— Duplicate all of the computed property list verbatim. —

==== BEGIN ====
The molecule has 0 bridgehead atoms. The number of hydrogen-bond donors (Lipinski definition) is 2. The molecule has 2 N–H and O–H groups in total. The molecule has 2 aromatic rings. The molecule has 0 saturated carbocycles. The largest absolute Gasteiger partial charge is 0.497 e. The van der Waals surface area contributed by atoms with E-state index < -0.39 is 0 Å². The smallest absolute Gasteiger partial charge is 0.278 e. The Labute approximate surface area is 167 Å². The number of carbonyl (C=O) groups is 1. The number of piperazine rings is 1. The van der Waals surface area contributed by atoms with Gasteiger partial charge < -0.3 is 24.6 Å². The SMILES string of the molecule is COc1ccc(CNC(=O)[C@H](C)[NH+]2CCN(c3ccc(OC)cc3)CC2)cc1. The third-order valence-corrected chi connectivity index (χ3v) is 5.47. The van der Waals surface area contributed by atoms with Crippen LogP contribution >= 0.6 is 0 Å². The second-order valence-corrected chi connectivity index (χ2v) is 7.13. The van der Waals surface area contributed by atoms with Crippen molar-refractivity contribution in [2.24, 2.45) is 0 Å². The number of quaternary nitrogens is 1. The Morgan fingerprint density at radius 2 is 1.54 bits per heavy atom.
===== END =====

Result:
The molecule has 0 bridgehead atoms. The number of hydrogen-bond donors (Lipinski definition) is 2. The molecule has 2 N–H and O–H groups in total. The molecule has 2 aromatic rings. The molecule has 0 saturated carbocycles. The largest absolute Gasteiger partial charge is 0.497 e. The van der Waals surface area contributed by atoms with E-state index < -0.39 is 0 Å². The smallest absolute Gasteiger partial charge is 0.278 e. The Labute approximate surface area is 167 Å². The number of carbonyl (C=O) groups is 1. The number of piperazine rings is 1. The van der Waals surface area contributed by atoms with Gasteiger partial charge < -0.3 is 24.6 Å². The SMILES string of the molecule is COc1ccc(CNC(=O)[C@H](C)[NH+]2CCN(c3ccc(OC)cc3)CC2)cc1. The third-order valence-corrected chi connectivity index (χ3v) is 5.47. The van der Waals surface area contributed by atoms with Crippen LogP contribution >= 0.6 is 0 Å². The second-order valence-corrected chi connectivity index (χ2v) is 7.13. The van der Waals surface area contributed by atoms with Crippen molar-refractivity contribution in [2.24, 2.45) is 0 Å². The number of quaternary nitrogens is 1. The Morgan fingerprint density at radius 2 is 1.54 bits per heavy atom.